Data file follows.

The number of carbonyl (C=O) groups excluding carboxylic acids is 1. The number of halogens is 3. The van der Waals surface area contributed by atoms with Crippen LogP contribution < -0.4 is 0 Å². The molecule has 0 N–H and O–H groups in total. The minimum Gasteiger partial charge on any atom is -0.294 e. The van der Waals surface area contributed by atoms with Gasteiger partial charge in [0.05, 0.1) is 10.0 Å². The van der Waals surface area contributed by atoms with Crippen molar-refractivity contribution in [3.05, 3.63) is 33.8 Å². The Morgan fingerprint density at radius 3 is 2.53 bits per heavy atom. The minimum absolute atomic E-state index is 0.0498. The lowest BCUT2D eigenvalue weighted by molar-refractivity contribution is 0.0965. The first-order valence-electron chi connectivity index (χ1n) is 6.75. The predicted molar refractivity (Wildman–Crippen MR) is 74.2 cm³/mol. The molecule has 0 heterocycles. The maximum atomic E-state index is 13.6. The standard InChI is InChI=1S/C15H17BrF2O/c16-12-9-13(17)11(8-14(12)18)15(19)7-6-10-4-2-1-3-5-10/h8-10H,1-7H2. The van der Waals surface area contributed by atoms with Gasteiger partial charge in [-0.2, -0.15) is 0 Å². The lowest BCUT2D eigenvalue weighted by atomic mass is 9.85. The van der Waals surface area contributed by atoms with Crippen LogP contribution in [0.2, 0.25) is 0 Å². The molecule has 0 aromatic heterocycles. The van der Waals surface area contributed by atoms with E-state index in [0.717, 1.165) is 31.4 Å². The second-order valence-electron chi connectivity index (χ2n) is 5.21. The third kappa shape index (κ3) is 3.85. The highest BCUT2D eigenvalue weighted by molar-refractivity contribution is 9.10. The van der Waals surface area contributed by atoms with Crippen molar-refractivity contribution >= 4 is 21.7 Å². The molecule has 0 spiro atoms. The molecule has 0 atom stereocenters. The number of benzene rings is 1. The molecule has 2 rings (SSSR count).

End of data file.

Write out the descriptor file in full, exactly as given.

The number of carbonyl (C=O) groups excluding carboxylic acids is 1. The number of halogens is 3. The van der Waals surface area contributed by atoms with Crippen LogP contribution < -0.4 is 0 Å². The molecule has 0 N–H and O–H groups in total. The minimum Gasteiger partial charge on any atom is -0.294 e. The van der Waals surface area contributed by atoms with Gasteiger partial charge in [0.05, 0.1) is 10.0 Å². The van der Waals surface area contributed by atoms with Crippen molar-refractivity contribution in [3.05, 3.63) is 33.8 Å². The Morgan fingerprint density at radius 3 is 2.53 bits per heavy atom. The minimum absolute atomic E-state index is 0.0498. The lowest BCUT2D eigenvalue weighted by molar-refractivity contribution is 0.0965. The first-order valence-electron chi connectivity index (χ1n) is 6.75. The predicted molar refractivity (Wildman–Crippen MR) is 74.2 cm³/mol. The molecule has 0 heterocycles. The maximum atomic E-state index is 13.6. The standard InChI is InChI=1S/C15H17BrF2O/c16-12-9-13(17)11(8-14(12)18)15(19)7-6-10-4-2-1-3-5-10/h8-10H,1-7H2. The van der Waals surface area contributed by atoms with Gasteiger partial charge in [-0.2, -0.15) is 0 Å². The lowest BCUT2D eigenvalue weighted by atomic mass is 9.85. The van der Waals surface area contributed by atoms with Crippen LogP contribution in [0.2, 0.25) is 0 Å². The molecule has 0 aromatic heterocycles. The van der Waals surface area contributed by atoms with E-state index in [0.717, 1.165) is 31.4 Å². The second-order valence-electron chi connectivity index (χ2n) is 5.21. The third kappa shape index (κ3) is 3.85. The highest BCUT2D eigenvalue weighted by molar-refractivity contribution is 9.10. The van der Waals surface area contributed by atoms with Crippen molar-refractivity contribution >= 4 is 21.7 Å². The molecule has 0 spiro atoms. The molecule has 0 atom stereocenters. The number of benzene rings is 1. The molecule has 2 rings (SSSR count).